I suggest that, once you narrow down your choices to several universities, you contact them directly - there's usually a person who deals with inquiries like that and can consult you in detail, just find the contact information on their website.
Wishing you success!
Although English-speaking countries are a great option to study languages in Europe, because we have loads of languages all around, that shouldn't put you off applying for universities across Europe as most of them offer courses in English.
I was living in London and the fees for university were really high, so I searched around and found out I could get a degree virtually for free in Denmark and even get paid for it. Obviously, it's much easier for me being from a country in the EU, but I have an American friend who spent a year here in Copenhagen for high school and is thinking of applying for university here, because everyone speaks English and it's actually not that difficult to get student visas sorted.
Thank you for your advice!!
I also posted something on the city data forum website and someone said that I would have to go to at least one year at a college as Europe has a thirteen year school system, and then I could apply at a European university?
Basically I want to graduate school here in the US next year and then go to college in Europe. So I know that first I'd have to figure out about getting a student visa and once I do that then I have to apply at a European university as an international student, is this correct?
I don't really have a specific country in mind yet, I'm just still trying to figure everything out. How would I apply for loans etc for college?
One of my other concerns is finding a job to support myself while living there, I saw on my other post that I would be able to work part time on my student visa?
I know I have many questions but I know that I have to figure all of this out within the matter of a year from now. I just feel as that I have a general idea of how to go about it I'm just learning about the specifics to tie it all together!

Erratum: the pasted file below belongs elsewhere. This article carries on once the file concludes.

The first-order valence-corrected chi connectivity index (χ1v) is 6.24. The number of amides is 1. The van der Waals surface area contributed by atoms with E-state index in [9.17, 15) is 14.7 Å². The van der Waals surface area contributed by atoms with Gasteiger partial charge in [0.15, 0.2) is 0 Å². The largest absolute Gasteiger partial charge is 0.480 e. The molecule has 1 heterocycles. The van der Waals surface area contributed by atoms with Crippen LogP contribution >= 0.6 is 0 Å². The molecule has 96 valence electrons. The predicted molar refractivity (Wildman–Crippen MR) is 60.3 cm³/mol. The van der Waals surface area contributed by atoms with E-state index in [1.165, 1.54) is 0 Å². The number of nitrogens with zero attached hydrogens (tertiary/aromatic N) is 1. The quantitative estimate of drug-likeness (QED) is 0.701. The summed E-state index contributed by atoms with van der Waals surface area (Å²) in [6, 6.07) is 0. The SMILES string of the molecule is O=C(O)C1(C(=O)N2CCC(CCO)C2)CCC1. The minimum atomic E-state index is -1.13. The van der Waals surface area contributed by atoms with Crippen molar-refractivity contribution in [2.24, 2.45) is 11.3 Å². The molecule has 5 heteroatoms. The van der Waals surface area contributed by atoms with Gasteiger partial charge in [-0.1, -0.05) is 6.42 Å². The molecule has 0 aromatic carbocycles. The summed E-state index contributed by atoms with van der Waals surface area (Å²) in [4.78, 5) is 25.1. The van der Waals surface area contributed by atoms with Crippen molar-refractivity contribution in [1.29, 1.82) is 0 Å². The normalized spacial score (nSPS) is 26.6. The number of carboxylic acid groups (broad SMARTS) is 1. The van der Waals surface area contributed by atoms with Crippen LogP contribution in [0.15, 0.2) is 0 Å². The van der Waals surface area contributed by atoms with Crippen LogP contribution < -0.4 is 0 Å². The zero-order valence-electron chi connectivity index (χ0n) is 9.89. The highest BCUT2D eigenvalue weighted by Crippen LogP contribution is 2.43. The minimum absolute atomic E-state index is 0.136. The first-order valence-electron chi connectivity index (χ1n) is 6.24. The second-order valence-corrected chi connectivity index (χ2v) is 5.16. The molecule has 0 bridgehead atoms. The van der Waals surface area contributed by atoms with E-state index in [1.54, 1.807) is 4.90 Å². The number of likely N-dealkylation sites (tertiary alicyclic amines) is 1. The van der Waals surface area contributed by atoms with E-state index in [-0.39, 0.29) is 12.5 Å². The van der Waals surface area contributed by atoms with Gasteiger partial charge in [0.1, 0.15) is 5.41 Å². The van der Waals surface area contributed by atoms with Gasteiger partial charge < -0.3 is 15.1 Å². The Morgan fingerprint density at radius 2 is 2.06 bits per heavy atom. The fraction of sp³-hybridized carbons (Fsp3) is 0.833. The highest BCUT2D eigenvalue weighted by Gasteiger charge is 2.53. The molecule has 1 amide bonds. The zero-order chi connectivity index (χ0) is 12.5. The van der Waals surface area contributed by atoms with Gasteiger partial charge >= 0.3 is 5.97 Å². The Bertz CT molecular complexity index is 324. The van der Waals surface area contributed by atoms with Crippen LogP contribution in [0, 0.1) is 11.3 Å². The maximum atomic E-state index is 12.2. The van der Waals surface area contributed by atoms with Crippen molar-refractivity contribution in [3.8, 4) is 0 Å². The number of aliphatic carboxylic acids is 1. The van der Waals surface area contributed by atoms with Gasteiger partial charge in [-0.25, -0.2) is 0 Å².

If I go to college here I have to apply to universities by this December, and I'm being told about that 13th year so I'm not sure exactly.
Thank you again!!
I've never heard of the 13th year. The only country that does it like that is the UK, as far as I know and even then it works out to about the same amount of time in education. When you graduate high school, your diploma is proof that you have been through the school system and are ready to go to university, so I don't think you'll have to worry about the 13th year.
That said, I'm no expert, so it's better you confirm by getting in touch with an European university, I'm pretty sure they'll be more than happy to inform you.
You should see what are the requirements for a student visas as it may vary from country to country and you would be considered an international student.
As for paying college, you'll have to talk to the specific university that you choose as it depends from university to university. Most should have some sort of schorlarships and/or grants. However, I am not aware of any international student loan scheme. Maybe you should research that part.
On your student visa, you will be restricted on the amount of hours you'll be able to work, as someone has written here. However, if you do odd jobs like babysitting, you might be able to make some money on the side. It's quite viable.
I think your best bet is to start thinking of what countries you'd like to go to university at and begin calling them and asking them specifics - all universities have an international student liaison who should be able to answer all your questions.
As far as I know, your US high school diploma will be a valid proof that you've graduated and are eglible to enter a university - in any country.
Like I, and others in this thread, have already mentioned, you'll get the best (and most correct) information from the university itself once you contact them directly.